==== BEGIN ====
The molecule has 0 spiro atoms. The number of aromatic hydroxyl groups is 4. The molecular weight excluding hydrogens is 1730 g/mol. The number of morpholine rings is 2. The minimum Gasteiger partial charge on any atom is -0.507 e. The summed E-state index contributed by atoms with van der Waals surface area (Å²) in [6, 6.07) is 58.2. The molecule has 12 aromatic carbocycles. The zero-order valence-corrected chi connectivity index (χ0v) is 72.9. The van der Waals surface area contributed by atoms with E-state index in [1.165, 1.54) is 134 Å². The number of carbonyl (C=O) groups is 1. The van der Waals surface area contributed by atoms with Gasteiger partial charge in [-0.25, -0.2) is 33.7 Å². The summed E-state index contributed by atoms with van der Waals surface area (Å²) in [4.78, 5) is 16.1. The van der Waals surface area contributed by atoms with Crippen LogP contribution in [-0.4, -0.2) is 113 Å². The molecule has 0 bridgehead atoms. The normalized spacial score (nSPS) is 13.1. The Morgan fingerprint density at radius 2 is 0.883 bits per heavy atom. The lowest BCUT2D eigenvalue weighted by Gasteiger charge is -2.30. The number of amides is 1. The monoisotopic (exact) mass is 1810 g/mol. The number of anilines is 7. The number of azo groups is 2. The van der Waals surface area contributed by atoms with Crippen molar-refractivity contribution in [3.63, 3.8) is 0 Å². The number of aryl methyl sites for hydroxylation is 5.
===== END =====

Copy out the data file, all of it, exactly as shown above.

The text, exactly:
The molecule has 0 spiro atoms. The number of aromatic hydroxyl groups is 4. The molecular weight excluding hydrogens is 1730 g/mol. The number of morpholine rings is 2. The minimum Gasteiger partial charge on any atom is -0.507 e. The summed E-state index contributed by atoms with van der Waals surface area (Å²) in [6, 6.07) is 58.2. The molecule has 12 aromatic carbocycles. The zero-order valence-corrected chi connectivity index (χ0v) is 72.9. The van der Waals surface area contributed by atoms with E-state index in [1.165, 1.54) is 134 Å². The number of carbonyl (C=O) groups is 1. The van der Waals surface area contributed by atoms with Gasteiger partial charge in [-0.25, -0.2) is 33.7 Å². The summed E-state index contributed by atoms with van der Waals surface area (Å²) in [4.78, 5) is 16.1. The van der Waals surface area contributed by atoms with Crippen LogP contribution in [-0.4, -0.2) is 113 Å². The molecule has 0 bridgehead atoms. The normalized spacial score (nSPS) is 13.1. The Morgan fingerprint density at radius 2 is 0.883 bits per heavy atom. The lowest BCUT2D eigenvalue weighted by Gasteiger charge is -2.30. The number of amides is 1. The monoisotopic (exact) mass is 1810 g/mol. The number of anilines is 7. The number of azo groups is 2. The van der Waals surface area contributed by atoms with Crippen molar-refractivity contribution in [3.63, 3.8) is 0 Å². The number of aryl methyl sites for hydroxylation is 5.